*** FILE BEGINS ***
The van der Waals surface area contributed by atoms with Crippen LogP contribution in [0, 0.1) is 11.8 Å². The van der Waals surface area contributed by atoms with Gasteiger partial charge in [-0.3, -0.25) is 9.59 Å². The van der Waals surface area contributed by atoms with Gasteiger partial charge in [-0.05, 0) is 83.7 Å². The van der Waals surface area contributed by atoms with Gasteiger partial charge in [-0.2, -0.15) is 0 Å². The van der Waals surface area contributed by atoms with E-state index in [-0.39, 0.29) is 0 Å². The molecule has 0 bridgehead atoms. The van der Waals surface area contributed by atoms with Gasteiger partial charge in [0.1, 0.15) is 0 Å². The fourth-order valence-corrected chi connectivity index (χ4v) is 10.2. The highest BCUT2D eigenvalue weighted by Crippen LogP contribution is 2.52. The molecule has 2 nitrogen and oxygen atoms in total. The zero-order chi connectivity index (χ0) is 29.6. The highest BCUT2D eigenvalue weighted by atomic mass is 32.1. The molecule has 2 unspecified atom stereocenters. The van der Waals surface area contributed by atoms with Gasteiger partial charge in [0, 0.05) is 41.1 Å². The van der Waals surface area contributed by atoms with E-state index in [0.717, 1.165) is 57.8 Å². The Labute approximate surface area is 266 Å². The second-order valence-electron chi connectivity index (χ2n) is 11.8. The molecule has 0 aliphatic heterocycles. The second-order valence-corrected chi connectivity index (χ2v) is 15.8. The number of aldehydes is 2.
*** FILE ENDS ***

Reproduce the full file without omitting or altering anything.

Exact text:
The van der Waals surface area contributed by atoms with Crippen LogP contribution in [0, 0.1) is 11.8 Å². The van der Waals surface area contributed by atoms with Gasteiger partial charge in [-0.3, -0.25) is 9.59 Å². The van der Waals surface area contributed by atoms with Gasteiger partial charge in [-0.05, 0) is 83.7 Å². The van der Waals surface area contributed by atoms with Gasteiger partial charge in [-0.2, -0.15) is 0 Å². The van der Waals surface area contributed by atoms with E-state index in [-0.39, 0.29) is 0 Å². The molecule has 0 bridgehead atoms. The van der Waals surface area contributed by atoms with Gasteiger partial charge in [0.1, 0.15) is 0 Å². The fourth-order valence-corrected chi connectivity index (χ4v) is 10.2. The highest BCUT2D eigenvalue weighted by Crippen LogP contribution is 2.52. The molecule has 2 nitrogen and oxygen atoms in total. The zero-order chi connectivity index (χ0) is 29.6. The highest BCUT2D eigenvalue weighted by atomic mass is 32.1. The molecule has 2 unspecified atom stereocenters. The van der Waals surface area contributed by atoms with Gasteiger partial charge in [0, 0.05) is 41.1 Å². The van der Waals surface area contributed by atoms with E-state index in [0.717, 1.165) is 57.8 Å². The Labute approximate surface area is 266 Å². The second-order valence-electron chi connectivity index (χ2n) is 11.8. The molecule has 0 aliphatic heterocycles. The second-order valence-corrected chi connectivity index (χ2v) is 15.8. The number of aldehydes is 2.